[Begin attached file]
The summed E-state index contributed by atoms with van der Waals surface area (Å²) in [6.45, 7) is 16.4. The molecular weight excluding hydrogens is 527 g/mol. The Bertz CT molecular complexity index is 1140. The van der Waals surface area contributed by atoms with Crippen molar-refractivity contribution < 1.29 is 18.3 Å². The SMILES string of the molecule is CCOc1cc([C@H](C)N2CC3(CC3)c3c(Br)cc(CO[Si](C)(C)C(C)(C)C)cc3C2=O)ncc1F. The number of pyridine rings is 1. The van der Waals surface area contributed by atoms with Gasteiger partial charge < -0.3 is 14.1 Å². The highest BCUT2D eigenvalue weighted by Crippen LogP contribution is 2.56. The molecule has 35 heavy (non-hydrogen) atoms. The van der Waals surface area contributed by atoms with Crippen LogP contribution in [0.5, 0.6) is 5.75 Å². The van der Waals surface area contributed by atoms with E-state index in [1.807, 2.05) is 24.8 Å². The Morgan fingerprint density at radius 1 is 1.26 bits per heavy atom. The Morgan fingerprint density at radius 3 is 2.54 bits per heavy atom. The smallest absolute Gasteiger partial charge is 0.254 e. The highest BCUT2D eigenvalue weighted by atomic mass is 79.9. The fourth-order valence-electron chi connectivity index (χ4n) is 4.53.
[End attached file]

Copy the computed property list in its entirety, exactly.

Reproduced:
The summed E-state index contributed by atoms with van der Waals surface area (Å²) in [6.45, 7) is 16.4. The molecular weight excluding hydrogens is 527 g/mol. The Bertz CT molecular complexity index is 1140. The van der Waals surface area contributed by atoms with Crippen molar-refractivity contribution < 1.29 is 18.3 Å². The SMILES string of the molecule is CCOc1cc([C@H](C)N2CC3(CC3)c3c(Br)cc(CO[Si](C)(C)C(C)(C)C)cc3C2=O)ncc1F. The number of pyridine rings is 1. The van der Waals surface area contributed by atoms with Gasteiger partial charge < -0.3 is 14.1 Å². The highest BCUT2D eigenvalue weighted by Crippen LogP contribution is 2.56. The molecule has 35 heavy (non-hydrogen) atoms. The van der Waals surface area contributed by atoms with Crippen LogP contribution in [0.5, 0.6) is 5.75 Å². The van der Waals surface area contributed by atoms with E-state index in [1.807, 2.05) is 24.8 Å². The Morgan fingerprint density at radius 1 is 1.26 bits per heavy atom. The Morgan fingerprint density at radius 3 is 2.54 bits per heavy atom. The smallest absolute Gasteiger partial charge is 0.254 e. The highest BCUT2D eigenvalue weighted by atomic mass is 79.9. The fourth-order valence-electron chi connectivity index (χ4n) is 4.53.